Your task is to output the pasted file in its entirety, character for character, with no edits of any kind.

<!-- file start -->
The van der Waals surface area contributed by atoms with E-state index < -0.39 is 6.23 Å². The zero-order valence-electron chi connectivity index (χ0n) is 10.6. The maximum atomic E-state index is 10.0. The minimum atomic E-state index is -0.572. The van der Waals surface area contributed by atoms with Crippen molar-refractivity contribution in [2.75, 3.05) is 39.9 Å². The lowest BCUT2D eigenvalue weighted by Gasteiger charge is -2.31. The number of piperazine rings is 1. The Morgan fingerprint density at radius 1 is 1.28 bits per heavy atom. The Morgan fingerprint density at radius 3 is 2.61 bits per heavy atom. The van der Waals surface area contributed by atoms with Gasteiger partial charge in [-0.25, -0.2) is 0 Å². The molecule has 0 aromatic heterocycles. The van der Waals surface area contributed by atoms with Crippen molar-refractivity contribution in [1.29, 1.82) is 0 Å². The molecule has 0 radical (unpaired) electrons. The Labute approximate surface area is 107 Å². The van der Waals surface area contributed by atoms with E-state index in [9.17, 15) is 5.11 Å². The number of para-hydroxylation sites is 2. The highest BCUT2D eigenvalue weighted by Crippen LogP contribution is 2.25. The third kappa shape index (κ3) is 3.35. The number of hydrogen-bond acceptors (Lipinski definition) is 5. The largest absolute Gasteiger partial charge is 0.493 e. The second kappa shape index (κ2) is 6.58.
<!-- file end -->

The van der Waals surface area contributed by atoms with E-state index < -0.39 is 6.23 Å². The zero-order valence-electron chi connectivity index (χ0n) is 10.6. The maximum atomic E-state index is 10.0. The minimum atomic E-state index is -0.572. The van der Waals surface area contributed by atoms with Crippen molar-refractivity contribution in [2.75, 3.05) is 39.9 Å². The lowest BCUT2D eigenvalue weighted by Gasteiger charge is -2.31. The number of piperazine rings is 1. The Morgan fingerprint density at radius 1 is 1.28 bits per heavy atom. The Morgan fingerprint density at radius 3 is 2.61 bits per heavy atom. The van der Waals surface area contributed by atoms with Gasteiger partial charge in [-0.25, -0.2) is 0 Å². The molecule has 0 aromatic heterocycles. The van der Waals surface area contributed by atoms with Crippen molar-refractivity contribution in [1.29, 1.82) is 0 Å². The molecule has 0 radical (unpaired) electrons. The Labute approximate surface area is 107 Å². The van der Waals surface area contributed by atoms with E-state index in [9.17, 15) is 5.11 Å². The number of para-hydroxylation sites is 2. The highest BCUT2D eigenvalue weighted by Crippen LogP contribution is 2.25. The third kappa shape index (κ3) is 3.35. The number of hydrogen-bond acceptors (Lipinski definition) is 5. The largest absolute Gasteiger partial charge is 0.493 e. The second kappa shape index (κ2) is 6.58.